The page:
In these “Western” regions, the rapid changes that industrialization had on the economy affected everyday life. England was the first to experience these changes. The factory system demanded a great deal of labor, so families moved from farms to cities to work in textile and other kinds of factories. Another factor in the move from farms to cities was the loss of farm jobs due to the increased use of labor-saving devices in agriculture. Over time, wages went up so much that working outside the home became primarily a “man’s job.” As factories became more efficient, less human labor was required, so, for the most part, women, and children left factory work to be employed in coal mines and in agricultural labor. As steady wages increased over time, a new social class arose in the industrial West: the middle class. This economic and social group between the rich and the poor had always existed, but in this era, it exploded in size and political power. Women were expected to marry and stay home to take care of their husbands and children, creating the traditional family structure in the West. Urban families had fewer children than their rural counterparts. Single women increasingly found employment as teachers, replacing men in these jobs. As the twentieth century approached, women began to replace men in the business environment as secretaries and telephone operators. Women were not allowed to vote in most Western societies until after World War I. Fewer children were needed for factory work, and governments in the West, concerned about the prospect of millions of unsupervised children running around with nothing to do, passed laws requiring school attendance. The Industrial Revolution caused more cities to develop and rise to unprecedented sizes. Seeking a steady income, people left farm life and moved to cities to work in industrial jobs. With the boom in urban population came overcrowded living conditions, high levels of pollution, higher crime rates, and a poor and increasingly discontent working class. Pressures from these conditions led to proposals for sweeping changes in government policies in Europe and the United States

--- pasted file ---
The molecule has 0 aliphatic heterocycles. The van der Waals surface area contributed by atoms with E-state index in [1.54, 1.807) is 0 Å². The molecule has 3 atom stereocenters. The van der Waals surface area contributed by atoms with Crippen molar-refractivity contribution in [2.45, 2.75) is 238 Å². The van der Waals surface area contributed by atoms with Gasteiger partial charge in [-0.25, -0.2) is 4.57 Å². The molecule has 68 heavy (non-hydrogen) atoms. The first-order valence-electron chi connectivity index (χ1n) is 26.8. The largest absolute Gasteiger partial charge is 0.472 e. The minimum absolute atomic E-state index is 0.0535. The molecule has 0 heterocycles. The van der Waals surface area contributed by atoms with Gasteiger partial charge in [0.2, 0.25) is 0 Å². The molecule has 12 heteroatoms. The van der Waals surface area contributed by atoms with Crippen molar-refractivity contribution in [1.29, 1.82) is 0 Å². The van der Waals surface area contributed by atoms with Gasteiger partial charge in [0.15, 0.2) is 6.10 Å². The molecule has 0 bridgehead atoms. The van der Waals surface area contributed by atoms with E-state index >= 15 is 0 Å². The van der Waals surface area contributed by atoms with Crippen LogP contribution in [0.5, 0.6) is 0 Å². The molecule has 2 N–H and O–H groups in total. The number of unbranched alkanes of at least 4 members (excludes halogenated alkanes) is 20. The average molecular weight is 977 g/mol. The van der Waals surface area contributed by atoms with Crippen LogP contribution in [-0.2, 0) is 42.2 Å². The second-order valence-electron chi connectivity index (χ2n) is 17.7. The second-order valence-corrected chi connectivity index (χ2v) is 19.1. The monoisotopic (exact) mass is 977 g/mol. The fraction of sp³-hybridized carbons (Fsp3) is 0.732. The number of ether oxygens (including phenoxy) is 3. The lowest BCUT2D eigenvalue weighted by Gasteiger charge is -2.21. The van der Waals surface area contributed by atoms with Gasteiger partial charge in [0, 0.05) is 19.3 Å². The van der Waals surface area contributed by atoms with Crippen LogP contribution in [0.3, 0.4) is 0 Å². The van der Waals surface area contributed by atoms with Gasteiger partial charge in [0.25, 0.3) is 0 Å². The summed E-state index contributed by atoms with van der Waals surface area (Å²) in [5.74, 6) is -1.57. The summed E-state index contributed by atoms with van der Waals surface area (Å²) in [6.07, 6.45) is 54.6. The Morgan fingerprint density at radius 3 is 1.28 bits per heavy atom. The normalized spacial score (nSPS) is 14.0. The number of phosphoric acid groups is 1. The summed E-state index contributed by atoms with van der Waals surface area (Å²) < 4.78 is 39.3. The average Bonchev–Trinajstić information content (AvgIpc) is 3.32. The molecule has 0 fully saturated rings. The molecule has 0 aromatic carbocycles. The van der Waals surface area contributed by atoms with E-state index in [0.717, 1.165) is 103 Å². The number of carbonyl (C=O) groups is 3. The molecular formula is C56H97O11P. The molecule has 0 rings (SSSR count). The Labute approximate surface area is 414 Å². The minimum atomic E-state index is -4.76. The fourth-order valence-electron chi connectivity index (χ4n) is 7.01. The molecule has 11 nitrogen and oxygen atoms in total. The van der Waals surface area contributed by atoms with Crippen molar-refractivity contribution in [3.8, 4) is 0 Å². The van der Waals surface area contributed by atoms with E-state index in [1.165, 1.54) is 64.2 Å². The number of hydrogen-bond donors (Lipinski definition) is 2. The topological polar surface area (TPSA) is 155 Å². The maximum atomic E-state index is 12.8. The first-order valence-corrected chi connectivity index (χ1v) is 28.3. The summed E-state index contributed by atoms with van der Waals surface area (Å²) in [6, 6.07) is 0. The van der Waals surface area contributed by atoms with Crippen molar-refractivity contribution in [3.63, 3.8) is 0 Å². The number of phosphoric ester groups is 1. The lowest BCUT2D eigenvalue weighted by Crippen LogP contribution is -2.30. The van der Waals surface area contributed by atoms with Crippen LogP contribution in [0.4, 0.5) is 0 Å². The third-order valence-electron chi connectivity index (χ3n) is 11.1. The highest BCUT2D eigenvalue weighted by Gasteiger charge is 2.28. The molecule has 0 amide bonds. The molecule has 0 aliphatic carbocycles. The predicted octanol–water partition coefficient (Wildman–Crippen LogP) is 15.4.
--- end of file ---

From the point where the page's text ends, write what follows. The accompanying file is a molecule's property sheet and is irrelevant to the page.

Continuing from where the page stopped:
5. What innovations were made in industry, communication, transportation, science, and medicine after 1870 CE (during the Second Industrial Revolution)? What impact did they have on European society?
The first major development in the area of communication was the U.S. invention of the telegraph in the 1840s. By the late 1850s, a telegraph cable had been extended under the Atlantic Ocean, from the British Isle, to Canada and the United States. Toward the end of the era, scientists were developing chemical compounds in the lab—some were powerful fertilizers that were used to grow crops (and thus more f food) more efficiently than before. Advances in medicine in this era included smallpox and rabies vaccinations, sterilization of surgical instruments, the use of anesthetics during surgery, and aspirin, to name a few. Governments oversaw programs that provided clean drinking water in cities. These and many other examples led to healthier, longer lives in the industrialized world. Science and faith crossed swords in the person of Charles Darwin.His investigations of animals of the South Pacific led him to conclude that natural selection, not God, determined the viability of species on Earth. He also theorized that humans and apes had similar characteristics and must therefore have common ancestors. These pronouncements began furious debates about the nature of humanity and its place among animals in the world. His ideas about survival of the fittest in the animal kingdoms led some Europeans to transfer the concept to human civilizations. Social Darwinism—wherein the superior races must naturally defeat inferior ones—had enormous implications in the upcoming Age of Imperialism.